The “telegraph” used by the English naval admiralty (located in Whitehall) in the early nineteenth century to communicate with the coast.

The series of beacons in Agamemnon which alerts the watchman back in Argos that Troy has finally been whupped.

The beautiful, wide-spirited scene in Return of the King when the chain of mountaintop beacons is lit from Gondor to Rohan.

I remembered The Dream of the Rood as referring to the rood as something like “beacna beorhtost”, and I meant to write about how the Gondor thing visually enriched that language for me. But as it turns out I remembered the poem wrong — the relevant section goes like

ðuhte me ðæt ic gesawe seldlicre treo
on lyft lædan leohte bewunden,
beama beorhtost. Eall ðæt beacen wæs
begoten mid golde; gimmas stodon
fægere at foldan sceatum, swelce ðær fife wæron
uppe on ðam eaxl-gespanne.

If we translate this in the poetically hampered but etymologically interesting Ezra Pound manner, which has the added benefit of being well adapted to a meagre and time-attenuated understanding of Old English, we get something like

Methought I saw a very seldom-like [i.e. rare] tree
leading aloft, bewound with light,
brightest of beams. All that beacon was
bepoured with gold; gems stood
fair on the fold’s sheet [i.e. the ground], likewise there were
five up on that axle-span. [i.e. shoulder-span]

Well, well, here we are dusting off our old textbooks for show and tell. No apologies, but readers with any aversion to dust, must, mold, foxing etc. are advised not to continue. Tolkien fans might appreciate this section of The Wanderer. It’s an “ubi sunt” passage, which are apparently pretty common in Old English poetry. I think there might be one in Beowulf too? I haven’t read much OE, but the whole vibe of “everything’s going downhill but let’s try to be really strong and noble anyway” certainly pervades most of what I have read, and for sure Tolkien is all over it. Theoden busts out with some shit very similar to this in Return of the King, or was it the Two Towers?

“Hwær com mearh? Hwær com magu? Hwær com maðumgiefa?
Hwær com symbla gesetu? Hwær sindon seledreamas?
Ea-la beorht bune! Ea-la byrnwiga!
Ea-la ðeodnes ðrymm! He seo ðrag gewatt,
genað under nihthelm, swa heo na wære!
Standeð nu on laste leofre duguðe
weall wundrum heah, wyrmlicum fag.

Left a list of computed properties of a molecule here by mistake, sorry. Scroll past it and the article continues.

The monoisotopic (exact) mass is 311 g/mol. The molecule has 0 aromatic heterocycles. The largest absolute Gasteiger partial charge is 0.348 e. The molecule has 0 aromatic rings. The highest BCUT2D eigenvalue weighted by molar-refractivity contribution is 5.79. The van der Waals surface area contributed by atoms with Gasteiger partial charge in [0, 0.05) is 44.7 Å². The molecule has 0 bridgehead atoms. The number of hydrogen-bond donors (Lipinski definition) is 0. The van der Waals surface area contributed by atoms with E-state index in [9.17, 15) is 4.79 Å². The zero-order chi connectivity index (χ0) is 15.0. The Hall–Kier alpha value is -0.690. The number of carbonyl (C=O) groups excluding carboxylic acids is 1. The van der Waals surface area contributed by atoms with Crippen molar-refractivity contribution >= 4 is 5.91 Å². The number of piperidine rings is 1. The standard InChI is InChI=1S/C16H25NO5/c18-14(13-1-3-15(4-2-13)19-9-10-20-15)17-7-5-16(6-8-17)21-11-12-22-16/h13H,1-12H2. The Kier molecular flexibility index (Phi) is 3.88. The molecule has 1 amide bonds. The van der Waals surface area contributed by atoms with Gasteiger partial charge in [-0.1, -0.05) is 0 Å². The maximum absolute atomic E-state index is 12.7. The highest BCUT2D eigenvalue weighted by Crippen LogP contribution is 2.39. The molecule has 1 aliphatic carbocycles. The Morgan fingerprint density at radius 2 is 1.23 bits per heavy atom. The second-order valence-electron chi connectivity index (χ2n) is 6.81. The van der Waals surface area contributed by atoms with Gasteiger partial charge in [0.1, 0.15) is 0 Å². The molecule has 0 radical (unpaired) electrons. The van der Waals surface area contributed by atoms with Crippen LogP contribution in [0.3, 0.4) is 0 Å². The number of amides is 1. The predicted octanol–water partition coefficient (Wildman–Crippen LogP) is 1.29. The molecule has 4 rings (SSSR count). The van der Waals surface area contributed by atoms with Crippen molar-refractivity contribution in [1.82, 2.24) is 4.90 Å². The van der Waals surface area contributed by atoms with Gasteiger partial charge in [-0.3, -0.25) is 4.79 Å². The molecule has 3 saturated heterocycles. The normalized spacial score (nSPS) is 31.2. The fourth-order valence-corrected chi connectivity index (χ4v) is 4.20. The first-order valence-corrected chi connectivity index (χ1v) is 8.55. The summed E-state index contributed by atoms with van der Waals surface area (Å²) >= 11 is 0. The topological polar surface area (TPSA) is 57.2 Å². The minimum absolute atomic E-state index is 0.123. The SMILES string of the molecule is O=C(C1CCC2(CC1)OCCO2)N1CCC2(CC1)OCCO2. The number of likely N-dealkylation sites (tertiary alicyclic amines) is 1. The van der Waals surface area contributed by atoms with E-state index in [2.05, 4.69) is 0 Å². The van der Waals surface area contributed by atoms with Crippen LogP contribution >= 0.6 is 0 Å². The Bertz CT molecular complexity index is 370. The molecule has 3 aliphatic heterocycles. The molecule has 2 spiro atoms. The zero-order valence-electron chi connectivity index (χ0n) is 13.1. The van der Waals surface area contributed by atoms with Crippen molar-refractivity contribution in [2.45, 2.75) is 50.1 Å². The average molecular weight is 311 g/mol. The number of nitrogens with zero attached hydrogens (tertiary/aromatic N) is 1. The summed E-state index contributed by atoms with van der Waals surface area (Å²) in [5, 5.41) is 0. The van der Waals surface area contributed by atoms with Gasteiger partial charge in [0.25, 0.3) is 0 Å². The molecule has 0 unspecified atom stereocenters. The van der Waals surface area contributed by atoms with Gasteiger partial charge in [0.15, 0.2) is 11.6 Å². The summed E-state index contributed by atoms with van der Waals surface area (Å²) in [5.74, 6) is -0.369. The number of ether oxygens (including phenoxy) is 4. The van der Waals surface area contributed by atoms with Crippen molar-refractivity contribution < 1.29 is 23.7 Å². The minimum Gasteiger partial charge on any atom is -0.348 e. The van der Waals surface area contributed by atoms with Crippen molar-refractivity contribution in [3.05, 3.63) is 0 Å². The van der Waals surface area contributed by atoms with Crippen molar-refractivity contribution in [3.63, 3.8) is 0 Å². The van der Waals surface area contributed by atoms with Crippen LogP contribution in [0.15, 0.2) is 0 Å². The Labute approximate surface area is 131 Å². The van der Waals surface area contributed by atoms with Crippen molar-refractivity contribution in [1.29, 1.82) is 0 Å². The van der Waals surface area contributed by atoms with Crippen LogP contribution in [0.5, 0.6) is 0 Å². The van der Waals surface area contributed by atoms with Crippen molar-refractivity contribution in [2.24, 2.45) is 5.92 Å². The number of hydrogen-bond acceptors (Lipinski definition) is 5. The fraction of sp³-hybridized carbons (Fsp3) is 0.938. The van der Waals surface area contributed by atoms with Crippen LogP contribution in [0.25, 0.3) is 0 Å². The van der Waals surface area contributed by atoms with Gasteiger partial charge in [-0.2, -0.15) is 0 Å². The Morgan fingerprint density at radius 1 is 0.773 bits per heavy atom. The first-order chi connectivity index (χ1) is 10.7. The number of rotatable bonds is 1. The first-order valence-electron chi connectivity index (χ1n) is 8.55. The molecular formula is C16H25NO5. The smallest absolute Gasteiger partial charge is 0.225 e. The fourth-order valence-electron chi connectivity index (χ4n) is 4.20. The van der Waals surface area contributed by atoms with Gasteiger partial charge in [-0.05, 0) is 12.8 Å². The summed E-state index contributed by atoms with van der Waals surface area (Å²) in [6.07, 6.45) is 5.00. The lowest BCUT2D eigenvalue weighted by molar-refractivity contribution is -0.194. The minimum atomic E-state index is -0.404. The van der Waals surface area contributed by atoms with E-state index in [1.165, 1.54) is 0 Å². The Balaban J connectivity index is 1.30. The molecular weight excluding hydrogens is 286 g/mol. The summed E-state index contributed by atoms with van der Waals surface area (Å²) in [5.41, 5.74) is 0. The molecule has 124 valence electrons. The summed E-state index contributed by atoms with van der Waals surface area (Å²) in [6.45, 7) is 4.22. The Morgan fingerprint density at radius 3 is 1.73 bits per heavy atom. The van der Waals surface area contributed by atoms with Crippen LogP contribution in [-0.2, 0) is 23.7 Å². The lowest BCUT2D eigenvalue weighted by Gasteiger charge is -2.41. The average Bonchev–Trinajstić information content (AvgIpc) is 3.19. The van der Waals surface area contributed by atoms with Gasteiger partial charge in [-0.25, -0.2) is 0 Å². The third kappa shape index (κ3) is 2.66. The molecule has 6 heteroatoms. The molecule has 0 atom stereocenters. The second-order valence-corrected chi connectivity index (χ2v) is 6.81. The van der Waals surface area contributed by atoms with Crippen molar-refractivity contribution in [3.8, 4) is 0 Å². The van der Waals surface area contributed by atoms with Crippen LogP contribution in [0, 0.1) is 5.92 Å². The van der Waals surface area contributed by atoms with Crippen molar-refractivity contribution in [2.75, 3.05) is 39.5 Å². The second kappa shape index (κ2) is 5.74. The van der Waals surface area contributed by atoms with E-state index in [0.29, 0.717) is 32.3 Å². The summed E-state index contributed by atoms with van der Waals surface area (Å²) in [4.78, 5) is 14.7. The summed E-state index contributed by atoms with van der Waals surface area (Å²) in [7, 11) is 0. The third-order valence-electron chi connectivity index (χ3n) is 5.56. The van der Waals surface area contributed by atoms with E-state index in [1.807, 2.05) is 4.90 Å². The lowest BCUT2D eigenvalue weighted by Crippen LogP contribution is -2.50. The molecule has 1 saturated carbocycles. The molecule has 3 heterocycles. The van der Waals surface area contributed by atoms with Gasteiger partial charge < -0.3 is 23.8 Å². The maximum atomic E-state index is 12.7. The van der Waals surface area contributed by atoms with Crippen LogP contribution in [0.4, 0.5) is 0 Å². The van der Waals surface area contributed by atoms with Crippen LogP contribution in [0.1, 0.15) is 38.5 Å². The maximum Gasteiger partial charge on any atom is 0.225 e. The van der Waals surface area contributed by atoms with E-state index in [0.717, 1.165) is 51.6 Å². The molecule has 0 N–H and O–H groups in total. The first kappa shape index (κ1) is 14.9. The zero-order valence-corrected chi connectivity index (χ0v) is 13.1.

Eorlas fornamon æsca ðryðe,
wæpen wælgifru, wyrd seo mære,
and ðas stanhliðu stormas cnyssa&eth,
hrið hreosende hrusan bindeð
wintres woma, ðonne wann cymeð
nipeð nihtscua, norðan onsendeð
hreo hæglfære, hæleðum on andan.
Eall is eorfoðlic eorðan rice,
onwendeð wyrda gesceaft weorold under heofunum.
Her bið feoh læne, her bið freond læ,
her bið mann læne, her bið mæg læne,
eall ðis eorðan gesteall idel weorðeð

Learning Old English corrupts, and inclines one entirely too much to archaism. People are so in love with kicking it Pound style that it takes some time to find a translation that is readable. I wonder if, say, Italian translations of Latin works have the same problem? Anyways here’s a decent translation of the above, in a style reminiscent of Tolkien’s High Style:

Where has the man gone? Where has the horse gone? whence went the treasure giver?
whence went the banquet places? Where are all the hall revelry(s)
Alas bright cup! Alas mail-clad warrior!
Alas prince’s splendor! How time has passed

darkened under night’s-helm as if it had not been.
Now the stone slope outlasts the footstep of beloved one’s army
wall wondrously high with serpent images inscribed.
Warriors destroyed by the ash-spear troop
weapons greedy for slaughter. Fate, that illustrious one,

and its stone slope with tempests trouble
rapidly falling snow storm the ground binds
winter’s howling then comes darkly
the shadow of night grows dark sends forth from the north
a fierce hailstorm to the warriors’ vexation.

All is full of hardship in this rich earth
fate changes destiny in the world under heaven.
Here is wealth transitory here is friend transitory
here is man transitory here is kinsman transitory
the foundation of all this earth becomes vain

The above is by Rick McDonald, and the full text is here. Mr. McDonald has created an excellent Wanderer page.

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